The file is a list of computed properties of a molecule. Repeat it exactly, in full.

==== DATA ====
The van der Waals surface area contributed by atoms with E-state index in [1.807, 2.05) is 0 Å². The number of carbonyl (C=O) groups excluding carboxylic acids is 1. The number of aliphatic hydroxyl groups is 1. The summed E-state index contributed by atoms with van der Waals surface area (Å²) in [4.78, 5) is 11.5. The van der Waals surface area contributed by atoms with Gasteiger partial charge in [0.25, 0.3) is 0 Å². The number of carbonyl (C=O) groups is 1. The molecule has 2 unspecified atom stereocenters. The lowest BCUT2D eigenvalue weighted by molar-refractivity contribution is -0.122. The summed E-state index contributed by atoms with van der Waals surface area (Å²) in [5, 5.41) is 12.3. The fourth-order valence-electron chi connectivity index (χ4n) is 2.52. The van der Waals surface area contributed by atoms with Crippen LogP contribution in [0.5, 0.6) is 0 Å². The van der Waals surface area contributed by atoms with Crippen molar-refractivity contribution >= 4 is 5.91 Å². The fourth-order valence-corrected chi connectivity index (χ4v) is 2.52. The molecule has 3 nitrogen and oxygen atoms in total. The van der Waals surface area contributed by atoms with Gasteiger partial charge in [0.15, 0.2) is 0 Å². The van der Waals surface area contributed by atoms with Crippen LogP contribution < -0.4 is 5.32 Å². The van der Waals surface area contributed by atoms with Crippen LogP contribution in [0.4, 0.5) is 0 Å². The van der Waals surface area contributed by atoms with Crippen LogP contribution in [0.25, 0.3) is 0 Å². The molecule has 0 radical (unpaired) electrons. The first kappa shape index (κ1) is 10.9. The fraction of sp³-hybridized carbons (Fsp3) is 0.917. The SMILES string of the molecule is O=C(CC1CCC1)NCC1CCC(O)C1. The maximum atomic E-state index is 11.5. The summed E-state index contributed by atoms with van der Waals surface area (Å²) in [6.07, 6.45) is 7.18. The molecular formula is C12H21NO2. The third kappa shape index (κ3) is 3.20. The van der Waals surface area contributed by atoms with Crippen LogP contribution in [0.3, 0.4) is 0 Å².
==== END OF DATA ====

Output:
The van der Waals surface area contributed by atoms with E-state index in [1.807, 2.05) is 0 Å². The number of carbonyl (C=O) groups excluding carboxylic acids is 1. The number of aliphatic hydroxyl groups is 1. The summed E-state index contributed by atoms with van der Waals surface area (Å²) in [4.78, 5) is 11.5. The van der Waals surface area contributed by atoms with Gasteiger partial charge in [0.25, 0.3) is 0 Å². The number of carbonyl (C=O) groups is 1. The molecule has 2 unspecified atom stereocenters. The lowest BCUT2D eigenvalue weighted by molar-refractivity contribution is -0.122. The summed E-state index contributed by atoms with van der Waals surface area (Å²) in [5, 5.41) is 12.3. The fourth-order valence-electron chi connectivity index (χ4n) is 2.52. The van der Waals surface area contributed by atoms with Crippen LogP contribution in [0.5, 0.6) is 0 Å². The van der Waals surface area contributed by atoms with Crippen molar-refractivity contribution >= 4 is 5.91 Å². The fourth-order valence-corrected chi connectivity index (χ4v) is 2.52. The molecule has 3 nitrogen and oxygen atoms in total. The van der Waals surface area contributed by atoms with Gasteiger partial charge in [0.15, 0.2) is 0 Å². The van der Waals surface area contributed by atoms with Crippen LogP contribution < -0.4 is 5.32 Å². The van der Waals surface area contributed by atoms with Crippen LogP contribution in [0.4, 0.5) is 0 Å². The van der Waals surface area contributed by atoms with Crippen LogP contribution in [0.25, 0.3) is 0 Å². The molecule has 0 radical (unpaired) electrons. The first kappa shape index (κ1) is 10.9. The fraction of sp³-hybridized carbons (Fsp3) is 0.917. The SMILES string of the molecule is O=C(CC1CCC1)NCC1CCC(O)C1. The maximum atomic E-state index is 11.5. The summed E-state index contributed by atoms with van der Waals surface area (Å²) in [6.07, 6.45) is 7.18. The molecular formula is C12H21NO2. The third kappa shape index (κ3) is 3.20. The van der Waals surface area contributed by atoms with Crippen LogP contribution in [0.3, 0.4) is 0 Å².